I-11.4 Our attention has been drawn to instances where the new provisions are being circumvented by the interpolation of a trust for the benefit of minors and the trustees of such trusts entering into partnerships. According to this device, a trust is created for the benefit of minors with express power to the trustees to utilize the trust funds by way of investment in business enterprises and partnerships. The legal position under partnership law is that partnership is the relationship between the persons who are named as partners and the fact that a partner is in turn accountable for his share of income to any third party is irrelevant to the partnership. The introduction of a trust takes advantage of this position under the partnership law and seeks to avoid the clubbing under Section 64(1). It is appropriate that the adoption of such a device is countered and the underlying provisions of the section are given proper effect. We, accordingly, recommend that where a minor receives income as a beneficiary under a trust and such income is derived from the profits and gains of business carried on by the trustees in partnership with others, such income of the minor should be added to the income of the parent. The clubbing provision in Section 64 should be extended to cover such cases.
I.11.5 It would follow from the recommendations made in the earlier paragraph that the device of a trust which is used to avoid the clubbing of the income of a spouse under the circumstances presently contained in Section 64 should likewise be countered. Accordingly, we recommend that if the spouse is a beneficiary under a trust and the trustees join in partnership with the individual, the clubbing provisions as presently contained in Section 64(1)(i) and Explanation 1 should become applicable.
I.11.6 The provisions for aggregating income of the spouse under Clause (i) of Section 64(1) has led to a dispute in regard to the treatment of losses which may fall to the share of the spouse from the partnership. The Gujarat High Court in Dayalbhai Madhavji Vadera v. CIT : 60ITR551(Guj) , has ruled that the section contemplates inclusion of income and, accordingly, the share of loss arising to the spouse cannot be set off against the total income of the other spouse. The Karnataka High Court in Dr. T. P. Kapadia v. CIT : 87ITR511(KAR) , has dissented from this view and has held that income in this section includes a loss. On general principles, income from membership in a firm would include a loss and the context of Clause (i) of Sub-section (1) does not warrant the contrary construction. The liability to assessment cannot alternate from year to year between the individual and the spouse depending on whether there is a profit or a loss. Besides, in the absence of other income, the right to carry forward the loss in a running business would be completely lost if the individual is to bevicariously liable when there is a profit and the loss is to remain a dead-loss in the assessment of the spouse. Apart from the construction of the existing provisions, in the interest of equity as well, it is appropriate that income referred to in Section 64 should include losses. Accordingly, if the income which is subject to clubbing under the section is negative amount, such negative amount should be available for set off in the income of the individual in whose hands the clubbing has to be given effect to. We, accordingly, recommend that income referred to in Section 64(1) of the Act should include loss.'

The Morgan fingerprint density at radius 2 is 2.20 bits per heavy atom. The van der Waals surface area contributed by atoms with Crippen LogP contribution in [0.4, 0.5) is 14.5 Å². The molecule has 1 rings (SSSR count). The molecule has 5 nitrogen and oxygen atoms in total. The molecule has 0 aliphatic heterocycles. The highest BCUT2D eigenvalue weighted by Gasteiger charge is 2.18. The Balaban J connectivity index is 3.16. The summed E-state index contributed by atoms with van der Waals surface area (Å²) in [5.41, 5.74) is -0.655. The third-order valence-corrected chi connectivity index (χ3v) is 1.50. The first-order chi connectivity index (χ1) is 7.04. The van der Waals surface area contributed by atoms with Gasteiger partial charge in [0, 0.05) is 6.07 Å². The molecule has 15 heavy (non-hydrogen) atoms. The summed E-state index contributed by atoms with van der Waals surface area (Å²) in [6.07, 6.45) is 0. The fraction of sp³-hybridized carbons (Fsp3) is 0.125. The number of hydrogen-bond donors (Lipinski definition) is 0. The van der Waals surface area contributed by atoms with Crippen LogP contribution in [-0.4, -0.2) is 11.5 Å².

6. An Expert Group to rationalise and simplify income-tax law had given the following report (see : 224ITR169(Mad) ) :
'SPECIAL PROVISIONS RELATING TO AVOIDANCE OF TAX
New provision : Taxation is now regarded as an important cost factor and so it is a common practice to undertake tax planning basically to ensure that while tax is reduced or totally avoided the transactions are structured within the legal framework of the law to minimise costs. While tax avoidance by taking advantage of law as distinguished from evasion is generally considered legitimate, the line between the two has tended to become thin. Hence, many tax systems in the world now contain provisions defining unacceptable tax planning. These provisions have come to be known as anti-avoidance provisions which cover cases other than those of sham transactions amounting to outright tax evasion.